In the tradition of Agent Zigzag comes this breathtaking biography, as fast-paced and emotionally intuitive as the very best spy thrillers, which illuminates an unsung hero of the French Resistance during World War II--Robert de La Rochefoucald, an aristocrat turned anti-Nazi saboteur--and his daring exploits as a resistant trained by Britain's Special Operations Executive.Read more...
In the tradition of Agent Zigzag comes this breathtaking biography, as fast-paced and emotionally intuitive as the very best spy thrillers, which illuminates an unsung hero of the French Resistance during World War II--Robert de La Rochefoucald, an aristocrat turned anti-Nazi saboteur--and his daring exploits as a resistant trained by Britain's Special Operations Executive.
A scion of one of the most storied families in France, Robert de La Rochefoucald was raised in magnificent chateaux and educated in Europe's finest schools. When the Nazis invaded and imprisoned his father, La Rochefoucald escaped to England and learned the dark arts of anarchy and combat--cracking safes and planting bombs and killing with his bare hands--from the officers of Special Operations Executive, the collection of British spies, beloved by Winston Churchill, who altered the war in Europe with tactics that earned it notoriety as the "Ministry of Ungentlemanly Warfare." With his newfound skills, La Rochefoucauld returned to France and organized Resistance cells, blew up fortified compounds and munitions factories, interfered with Germans' war-time missions, and executed Nazi officers. Caught by the Germans, La Rochefoucald withstood months of torture without cracking, and escaped his own death, not once but twice.
The Saboteur recounts La Rochefoucauld's enthralling adventures, from jumping from a moving truck on his way to his execution to stealing Nazi limos to dressing up in a nun's habit--one of his many disguises and impersonations. Whatever the mission, whatever the dire circumstance, La Rochefoucauld acquitted himself nobly, with the straight-back aplomb of a man of aristocratic breeding: James Bond before Ian Fleming conjured him.
More than just a fast-paced, true thriller, The Saboteur is also a deep dive into an endlessly fascinating historical moment, telling the untold story of a network of commandos that battled evil, bravely worked to change the course of history, and inspired the creation of America's own Central Intelligence Agency.
- ISBN-13: 9780062322524
- ISBN-10: 0062322524
- Publisher: Harper
- Publish Date: December 2017
- Page Count: 304
- Dimensions: 9.1 x 6.3 x 1.1 inches
- Shipping Weight: 1 pounds
An aristocrat turned war hero
BookPage Top Pick in Nonfiction, December 2017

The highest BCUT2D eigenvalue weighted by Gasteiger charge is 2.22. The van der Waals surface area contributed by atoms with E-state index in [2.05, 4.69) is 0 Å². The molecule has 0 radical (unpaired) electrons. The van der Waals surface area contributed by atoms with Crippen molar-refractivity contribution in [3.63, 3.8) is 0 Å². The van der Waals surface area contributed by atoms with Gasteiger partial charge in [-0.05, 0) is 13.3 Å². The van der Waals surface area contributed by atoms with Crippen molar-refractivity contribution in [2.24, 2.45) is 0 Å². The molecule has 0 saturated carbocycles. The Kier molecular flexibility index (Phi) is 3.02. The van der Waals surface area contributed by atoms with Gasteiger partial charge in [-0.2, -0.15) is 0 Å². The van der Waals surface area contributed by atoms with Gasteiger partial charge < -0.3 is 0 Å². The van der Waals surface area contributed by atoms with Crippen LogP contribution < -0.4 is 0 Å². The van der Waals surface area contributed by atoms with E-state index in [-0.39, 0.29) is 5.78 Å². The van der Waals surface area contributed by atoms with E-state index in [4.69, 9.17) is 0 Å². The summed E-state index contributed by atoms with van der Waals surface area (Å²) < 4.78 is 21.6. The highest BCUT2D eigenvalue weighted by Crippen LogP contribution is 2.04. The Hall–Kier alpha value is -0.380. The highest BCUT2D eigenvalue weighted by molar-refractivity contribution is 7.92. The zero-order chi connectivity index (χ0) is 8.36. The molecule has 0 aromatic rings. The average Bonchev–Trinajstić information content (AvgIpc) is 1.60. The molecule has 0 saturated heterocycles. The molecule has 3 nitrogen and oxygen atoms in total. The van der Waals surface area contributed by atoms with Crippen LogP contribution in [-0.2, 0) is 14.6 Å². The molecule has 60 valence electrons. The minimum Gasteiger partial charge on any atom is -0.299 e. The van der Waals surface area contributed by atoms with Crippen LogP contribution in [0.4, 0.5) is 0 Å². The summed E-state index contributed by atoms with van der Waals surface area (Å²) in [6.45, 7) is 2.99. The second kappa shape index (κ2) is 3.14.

Step aside, James Bond. There’s a new sexy spy hero in town, and this one has the advantage of being real. His name is La Rochefoucauld, Robert de La Rochefoucauld, and his career as a résistant in Nazi-occupied France is the subject of Paul Kix’s The Saboteur: The Aristocrat Who Became France’s Most Daring Anti-Nazi Commando.
La Rochefoucauld, the carefree second son of one of France’s most distinguished families, was an unlikely hero. A bit of a ne’er-do-well, La Rochefoucauld was in no way the exemplary son that his beloved elder brother was. But La Rochefoucauld inherited the same sense of duty that had marked generations of his family, and at the age of 19, when France capitulated to Germany, he was determined to continue the fight against the Nazis.
After rigorous—and downright dangerous—training in England, La Rochefoucauld parachuted into France and began his spectacular career as a saboteur of Nazi operations. Captured, tortured and condemned to death by the Germans, La Rochefoucauld managed to escape from certain doom time and time again. If this were fiction, the plot would be fantastical; as a work of nonfiction, it is a testament to the resilience and ingenuity of the human spirit.
Kix’s sharp, well-paced writing is perfect for telling La Rochefoucauld’s story. But this is more than a gripping yarn of daring-do. La Rochefoucauld was a complex character, and Kix’s portrait is nuanced and moving. We are introduced to La Rochefoucauld when he is about to testify in the trial of an accused war criminal and collaborator—for the defense. Obviously, this is not your stereotypical resistance fighter, and Kix’s book poses the big questions: What is duty? What is courage? What is loyalty?
Like many veterans of his generation, La Rochefoucauld rarely spoke about his experiences to his family. We are fortunate to have Kix’s richly detailed book so we can remember the remarkable courage of an extraordinary man.